If you think this is a jazz album, you are wrong. If you think this is a brass ensemble album, you have made an appropriate guess, but you are also wrong. For the right answer, you need to know that The Siena Wind Orchestra (which means not just brass, but also woodwinds, percussion, and the occasional harp) plays in the recordings and for the currently touring concert series by the same name. The concert tour is conducted by Kuroda Hirofumi, with beloved composer Nobuo Uematsu present at all performances. Uematsu is executive producer of the project, and his creativity, dedication, and passion can be heard in the album.
“Bra★Bra Final Fantasy Brass de Bravo” favors FFIV and FFVI, with songs from both games appearing in three out of the four medleys. The medleys have themes that I’ve never heard utilized before. It’s a great idea to have a “FF Battle 2 Medley” or a Boss Battle medley, rather than the usual battle (1) medley. Just as “The Airship Medley” adapts airship songs from FFIII, FFIV, FFVI, and FFVIII to jazz renditions, the dungeon medley adapts the dungeon themes of FFIV, FFV, FFVI, and FFVIII to the atmosphere of a mystical forest rather than that of a creepy cave with terrifying monsters. The last medley is simply titled “FF Medley,” and it features random songs from FFI and FFIII.
Aside from the medleys, there are a couple of tracks solely dedicated to a single Final Fantasy game. The tense songs “Never Look Back – Dead End” (FFVIII) are arranged into a Mission: Impossible feel. “Aria di Mezzo Carattere” (FFVI) is absolutely gorgeous, surprisingly so without vocals. Unfortunately, the incredibly beautiful “Zanarkand” (FFX) sounds strange with wind instruments replacing the somber piano. At one point, the tempo even increases to an upbeat waltz. It’s an awkward representation of FFX.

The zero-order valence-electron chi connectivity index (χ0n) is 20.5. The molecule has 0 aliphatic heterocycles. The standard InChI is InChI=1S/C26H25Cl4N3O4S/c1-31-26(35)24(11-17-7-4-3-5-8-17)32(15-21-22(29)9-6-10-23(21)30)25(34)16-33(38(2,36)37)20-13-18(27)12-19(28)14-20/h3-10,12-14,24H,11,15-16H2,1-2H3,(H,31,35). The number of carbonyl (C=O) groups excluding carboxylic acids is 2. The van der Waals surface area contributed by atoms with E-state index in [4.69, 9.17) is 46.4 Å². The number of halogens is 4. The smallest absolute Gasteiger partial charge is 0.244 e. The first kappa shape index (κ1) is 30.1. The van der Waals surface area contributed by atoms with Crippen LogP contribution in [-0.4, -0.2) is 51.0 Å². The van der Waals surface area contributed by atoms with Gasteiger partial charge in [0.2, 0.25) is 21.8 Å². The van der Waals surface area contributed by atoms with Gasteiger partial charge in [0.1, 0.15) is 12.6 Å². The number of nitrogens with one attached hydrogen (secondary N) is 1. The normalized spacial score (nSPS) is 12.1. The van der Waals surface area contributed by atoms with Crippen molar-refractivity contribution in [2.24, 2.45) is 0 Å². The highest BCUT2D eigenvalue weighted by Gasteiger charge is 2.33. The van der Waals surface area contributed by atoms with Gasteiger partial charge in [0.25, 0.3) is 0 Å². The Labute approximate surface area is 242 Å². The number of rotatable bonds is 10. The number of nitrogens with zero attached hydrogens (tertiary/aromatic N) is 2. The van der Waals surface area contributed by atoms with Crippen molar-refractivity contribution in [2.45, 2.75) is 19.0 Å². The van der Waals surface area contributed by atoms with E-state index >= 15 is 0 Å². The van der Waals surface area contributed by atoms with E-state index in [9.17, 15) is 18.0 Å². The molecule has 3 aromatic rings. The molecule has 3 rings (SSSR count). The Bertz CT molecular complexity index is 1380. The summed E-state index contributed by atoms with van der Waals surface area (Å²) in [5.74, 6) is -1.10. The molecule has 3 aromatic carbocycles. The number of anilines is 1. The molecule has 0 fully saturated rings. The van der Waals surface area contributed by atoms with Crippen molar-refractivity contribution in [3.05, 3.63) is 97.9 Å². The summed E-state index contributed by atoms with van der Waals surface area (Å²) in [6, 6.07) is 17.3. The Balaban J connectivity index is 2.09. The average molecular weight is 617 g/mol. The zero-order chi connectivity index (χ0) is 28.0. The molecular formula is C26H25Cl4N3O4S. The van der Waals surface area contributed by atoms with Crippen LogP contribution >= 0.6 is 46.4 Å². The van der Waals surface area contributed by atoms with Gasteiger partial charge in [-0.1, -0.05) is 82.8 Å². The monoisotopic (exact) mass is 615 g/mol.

Another awkward representation is the one song dedicated to FFVII, “FFVII Battle Medley.” The arrangement of “J-E-N-O-V-A,” “Let the Battles Begin!,” and “Fight On!” is strong, but it’s disappointing that FFVII is represented with three battle songs. Perhaps the arrangers were tired of (or thought the listeners were tired of) listening to “Aerith’s Theme” and “One Winged Angel,” or maybe they wanted to take FFVII out of the Final Fantasy spotlight for once.
Likewise, I was disappointed in the arrangers’ choice of which Final Fantasy non-human species to include in this album: moogles. “FF Moogles’ Theme” is unnervingly creepy — so much so that I had to skip the track. “FF Moogles’ Theme” also seems to mean the sacrifice of the chocobo theme, which never once makes an appearance on the album. Perhaps the arrangers thought that the listeners were tired of hearing this theme as well. I beg to differ. A Final Fantasy album without any hint of a chocobo theme is bizarre and essentially leaves the album incomplete.
“Bra★Bra Final Fantasy Brass de Bravo” is a relatively short album and a relatively cheap one. It’s worth having, or at least listening to, especially if you’re a fan of FFIV and FFVI or if you want an introduction to the two. The album is pretty new to English-speaking ears as well, judging by online activity, so it should be fun being one of the first English-speakers to give it a listen. I know it was an honor to write one of the first English reviews of it.